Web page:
Detectives have released CCTV footage today of a man they wish to trace following the murder of a woman in Earls Court.
Officers continue to appeal for information to trace the whereabouts of Robert Richard Fraser following the murder of Maria Duque-Tunjano on Friday, January 31.
The footage of Fraser who is also known as Robert Aleem and Shia Robert Jackson was taken in central London on Sunday, February 2.
Police said detectives have committed a significant amount of resources to trace Fraser and as efforts to seek him continue police believe that he may still be in central or north west London area.
They were called at about 1pm on Friday, January 31, to reports of a body found at a flat in Earls Court Square, SW5, where a body body had been there for a number of days.
A post-mortem examination took place at Westminster Mortuary on Sunday and gave the cause of death as blunt trauma to the head.
Next of kin have been informed.
The dead woman is Maria Duque-Tunjano, aged 48, a British national originally from Colombia who lived in Streatham.
Police said she was a sex worker who used the flat in Earls Court Square for her work. It is believed she was robbed of a quantity of cash during the assault.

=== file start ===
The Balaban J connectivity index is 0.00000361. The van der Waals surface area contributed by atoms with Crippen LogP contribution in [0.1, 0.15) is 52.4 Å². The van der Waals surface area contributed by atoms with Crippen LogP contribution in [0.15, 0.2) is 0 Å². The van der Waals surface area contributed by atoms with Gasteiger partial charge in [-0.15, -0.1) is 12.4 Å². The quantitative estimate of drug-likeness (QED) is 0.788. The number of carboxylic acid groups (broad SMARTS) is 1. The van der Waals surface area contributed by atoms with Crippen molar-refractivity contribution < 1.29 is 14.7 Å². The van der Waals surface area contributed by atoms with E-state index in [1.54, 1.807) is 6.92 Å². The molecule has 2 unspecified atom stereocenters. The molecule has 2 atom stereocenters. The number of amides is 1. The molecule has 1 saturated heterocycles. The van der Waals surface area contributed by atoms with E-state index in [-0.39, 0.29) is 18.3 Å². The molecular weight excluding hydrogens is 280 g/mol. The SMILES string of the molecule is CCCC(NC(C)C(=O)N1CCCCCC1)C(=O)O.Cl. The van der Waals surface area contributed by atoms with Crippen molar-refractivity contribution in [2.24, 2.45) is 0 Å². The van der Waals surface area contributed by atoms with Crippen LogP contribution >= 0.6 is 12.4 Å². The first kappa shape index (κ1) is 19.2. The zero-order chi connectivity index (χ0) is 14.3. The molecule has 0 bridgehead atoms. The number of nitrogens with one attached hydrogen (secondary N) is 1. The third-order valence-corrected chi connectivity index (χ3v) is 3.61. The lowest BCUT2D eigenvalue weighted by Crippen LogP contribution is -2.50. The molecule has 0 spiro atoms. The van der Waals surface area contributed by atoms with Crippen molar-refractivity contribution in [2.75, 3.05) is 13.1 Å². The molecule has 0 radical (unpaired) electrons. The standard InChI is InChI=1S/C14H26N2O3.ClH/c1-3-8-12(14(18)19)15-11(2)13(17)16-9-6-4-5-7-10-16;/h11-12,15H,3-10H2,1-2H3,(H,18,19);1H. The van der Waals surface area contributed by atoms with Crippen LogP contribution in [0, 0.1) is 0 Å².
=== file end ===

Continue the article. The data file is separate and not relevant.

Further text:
Officers are now linking another attack on a female sex worker at an address in Paddington on 18 January, with this murder. On that occasion the woman, aged in her 20s, was assaulted and robbed by a man - she was not seriously injured.
Robert Richard Fraser is wanted by police
Fraser is known to suffer from mental health for an immediate sighting of Robert Richard Fraser, dial 999.
Anyone who knows of his whereabouts, or who has information which could assist the investigation, is asked to contact the incident room on 020 8785 8244 or call Crimestoppers anonymously on 0800 555 111.
- Commercial Feature: Join the World's Biggest Coffee Morning with Macmillan
- Family trying to trace fire hero
- PICTURES: Flat badly damaged following fire
- Six engines tackling flat blaze
- Police hunting for thieves who stole van carrying up to 300 blood samples call off the search due to lack of evidence